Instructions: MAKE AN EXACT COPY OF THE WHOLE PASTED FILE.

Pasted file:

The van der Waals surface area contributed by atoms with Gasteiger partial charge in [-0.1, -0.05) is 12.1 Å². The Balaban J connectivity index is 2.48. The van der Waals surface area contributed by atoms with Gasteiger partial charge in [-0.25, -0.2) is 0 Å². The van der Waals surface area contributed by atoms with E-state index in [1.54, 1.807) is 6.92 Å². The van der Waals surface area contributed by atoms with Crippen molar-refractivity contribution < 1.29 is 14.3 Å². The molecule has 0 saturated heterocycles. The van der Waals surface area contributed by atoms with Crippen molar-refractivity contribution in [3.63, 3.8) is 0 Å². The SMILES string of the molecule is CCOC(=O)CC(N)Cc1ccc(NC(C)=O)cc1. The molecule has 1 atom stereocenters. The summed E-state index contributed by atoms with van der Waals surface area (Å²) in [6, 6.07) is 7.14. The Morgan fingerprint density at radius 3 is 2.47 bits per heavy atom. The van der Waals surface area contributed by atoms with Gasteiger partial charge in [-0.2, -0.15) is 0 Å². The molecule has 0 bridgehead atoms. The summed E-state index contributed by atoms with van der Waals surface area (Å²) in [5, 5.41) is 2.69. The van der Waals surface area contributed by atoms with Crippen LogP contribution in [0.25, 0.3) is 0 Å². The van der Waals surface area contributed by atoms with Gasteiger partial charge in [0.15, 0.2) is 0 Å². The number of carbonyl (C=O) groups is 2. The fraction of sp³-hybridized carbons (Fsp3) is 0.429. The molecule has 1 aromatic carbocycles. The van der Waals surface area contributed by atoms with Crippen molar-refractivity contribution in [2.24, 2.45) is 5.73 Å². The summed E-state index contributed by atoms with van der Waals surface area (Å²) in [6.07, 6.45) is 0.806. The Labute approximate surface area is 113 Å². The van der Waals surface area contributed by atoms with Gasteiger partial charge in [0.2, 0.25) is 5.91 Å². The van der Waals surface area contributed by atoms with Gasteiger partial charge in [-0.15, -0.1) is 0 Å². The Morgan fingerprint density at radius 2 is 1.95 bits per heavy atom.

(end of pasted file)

The van der Waals surface area contributed by atoms with Gasteiger partial charge in [-0.1, -0.05) is 12.1 Å². The Balaban J connectivity index is 2.48. The van der Waals surface area contributed by atoms with Gasteiger partial charge in [-0.25, -0.2) is 0 Å². The van der Waals surface area contributed by atoms with E-state index in [1.54, 1.807) is 6.92 Å². The van der Waals surface area contributed by atoms with Crippen molar-refractivity contribution < 1.29 is 14.3 Å². The molecule has 0 saturated heterocycles. The van der Waals surface area contributed by atoms with Crippen molar-refractivity contribution in [3.63, 3.8) is 0 Å². The SMILES string of the molecule is CCOC(=O)CC(N)Cc1ccc(NC(C)=O)cc1. The molecule has 1 atom stereocenters. The summed E-state index contributed by atoms with van der Waals surface area (Å²) in [6, 6.07) is 7.14. The Morgan fingerprint density at radius 3 is 2.47 bits per heavy atom. The van der Waals surface area contributed by atoms with Gasteiger partial charge in [-0.2, -0.15) is 0 Å². The molecule has 0 bridgehead atoms. The summed E-state index contributed by atoms with van der Waals surface area (Å²) in [5, 5.41) is 2.69. The van der Waals surface area contributed by atoms with Crippen LogP contribution in [0.25, 0.3) is 0 Å². The van der Waals surface area contributed by atoms with Gasteiger partial charge in [0.15, 0.2) is 0 Å². The number of carbonyl (C=O) groups is 2. The fraction of sp³-hybridized carbons (Fsp3) is 0.429. The molecule has 1 aromatic carbocycles. The van der Waals surface area contributed by atoms with Crippen molar-refractivity contribution in [2.24, 2.45) is 5.73 Å². The summed E-state index contributed by atoms with van der Waals surface area (Å²) in [6.07, 6.45) is 0.806. The Labute approximate surface area is 113 Å². The van der Waals surface area contributed by atoms with Gasteiger partial charge in [0.2, 0.25) is 5.91 Å². The van der Waals surface area contributed by atoms with Gasteiger partial charge in [-0.15, -0.1) is 0 Å². The Morgan fingerprint density at radius 2 is 1.95 bits per heavy atom.